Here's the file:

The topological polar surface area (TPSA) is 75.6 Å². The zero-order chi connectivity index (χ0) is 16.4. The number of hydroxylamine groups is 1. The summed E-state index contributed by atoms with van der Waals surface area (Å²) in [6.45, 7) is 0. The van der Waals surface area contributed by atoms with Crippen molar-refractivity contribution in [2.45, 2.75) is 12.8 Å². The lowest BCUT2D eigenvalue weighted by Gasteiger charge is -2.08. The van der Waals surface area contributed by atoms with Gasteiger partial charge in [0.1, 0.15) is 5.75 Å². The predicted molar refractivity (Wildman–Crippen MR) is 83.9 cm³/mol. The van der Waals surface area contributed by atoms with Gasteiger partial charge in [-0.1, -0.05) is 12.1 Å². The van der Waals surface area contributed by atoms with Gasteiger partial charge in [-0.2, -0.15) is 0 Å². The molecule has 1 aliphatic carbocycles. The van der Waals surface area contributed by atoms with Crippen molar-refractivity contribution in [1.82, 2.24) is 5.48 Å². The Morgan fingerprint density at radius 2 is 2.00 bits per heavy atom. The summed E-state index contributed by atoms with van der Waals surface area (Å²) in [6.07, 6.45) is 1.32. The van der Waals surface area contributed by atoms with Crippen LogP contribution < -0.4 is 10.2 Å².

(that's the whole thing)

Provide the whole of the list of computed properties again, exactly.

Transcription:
The topological polar surface area (TPSA) is 75.6 Å². The zero-order chi connectivity index (χ0) is 16.4. The number of hydroxylamine groups is 1. The summed E-state index contributed by atoms with van der Waals surface area (Å²) in [6.45, 7) is 0. The van der Waals surface area contributed by atoms with Crippen molar-refractivity contribution in [2.45, 2.75) is 12.8 Å². The lowest BCUT2D eigenvalue weighted by Gasteiger charge is -2.08. The van der Waals surface area contributed by atoms with Gasteiger partial charge in [0.1, 0.15) is 5.75 Å². The predicted molar refractivity (Wildman–Crippen MR) is 83.9 cm³/mol. The van der Waals surface area contributed by atoms with Gasteiger partial charge in [-0.1, -0.05) is 12.1 Å². The van der Waals surface area contributed by atoms with Gasteiger partial charge in [-0.2, -0.15) is 0 Å². The molecule has 1 aliphatic carbocycles. The van der Waals surface area contributed by atoms with Crippen molar-refractivity contribution in [1.82, 2.24) is 5.48 Å². The Morgan fingerprint density at radius 2 is 2.00 bits per heavy atom. The summed E-state index contributed by atoms with van der Waals surface area (Å²) in [6.07, 6.45) is 1.32. The van der Waals surface area contributed by atoms with Crippen LogP contribution < -0.4 is 10.2 Å².